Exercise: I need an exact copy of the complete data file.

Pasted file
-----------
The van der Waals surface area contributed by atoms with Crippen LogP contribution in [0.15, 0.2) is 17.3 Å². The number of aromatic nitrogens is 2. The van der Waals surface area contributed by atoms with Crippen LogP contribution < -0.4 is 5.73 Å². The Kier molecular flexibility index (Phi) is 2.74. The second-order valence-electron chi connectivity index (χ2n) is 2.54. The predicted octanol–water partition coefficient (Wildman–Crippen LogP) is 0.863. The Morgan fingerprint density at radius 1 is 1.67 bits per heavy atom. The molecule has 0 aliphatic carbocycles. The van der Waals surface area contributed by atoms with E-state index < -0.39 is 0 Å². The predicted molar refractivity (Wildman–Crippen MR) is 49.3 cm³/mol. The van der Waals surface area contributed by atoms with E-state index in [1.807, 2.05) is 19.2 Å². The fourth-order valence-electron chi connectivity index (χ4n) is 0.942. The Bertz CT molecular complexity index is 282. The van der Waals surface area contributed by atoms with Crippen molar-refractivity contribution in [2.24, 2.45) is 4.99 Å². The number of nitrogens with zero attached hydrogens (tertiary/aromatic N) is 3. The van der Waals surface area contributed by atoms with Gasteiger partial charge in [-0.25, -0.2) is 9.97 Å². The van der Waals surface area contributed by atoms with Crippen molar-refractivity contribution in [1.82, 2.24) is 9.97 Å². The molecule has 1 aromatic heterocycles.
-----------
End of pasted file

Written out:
The van der Waals surface area contributed by atoms with Crippen LogP contribution in [0.15, 0.2) is 17.3 Å². The number of aromatic nitrogens is 2. The van der Waals surface area contributed by atoms with Crippen LogP contribution < -0.4 is 5.73 Å². The Kier molecular flexibility index (Phi) is 2.74. The second-order valence-electron chi connectivity index (χ2n) is 2.54. The predicted octanol–water partition coefficient (Wildman–Crippen LogP) is 0.863. The Morgan fingerprint density at radius 1 is 1.67 bits per heavy atom. The molecule has 0 aliphatic carbocycles. The van der Waals surface area contributed by atoms with E-state index < -0.39 is 0 Å². The predicted molar refractivity (Wildman–Crippen MR) is 49.3 cm³/mol. The van der Waals surface area contributed by atoms with E-state index in [1.807, 2.05) is 19.2 Å². The fourth-order valence-electron chi connectivity index (χ4n) is 0.942. The Bertz CT molecular complexity index is 282. The van der Waals surface area contributed by atoms with Crippen molar-refractivity contribution in [2.24, 2.45) is 4.99 Å². The number of nitrogens with zero attached hydrogens (tertiary/aromatic N) is 3. The van der Waals surface area contributed by atoms with Gasteiger partial charge in [-0.25, -0.2) is 9.97 Å². The van der Waals surface area contributed by atoms with Crippen molar-refractivity contribution in [1.82, 2.24) is 9.97 Å². The molecule has 1 aromatic heterocycles.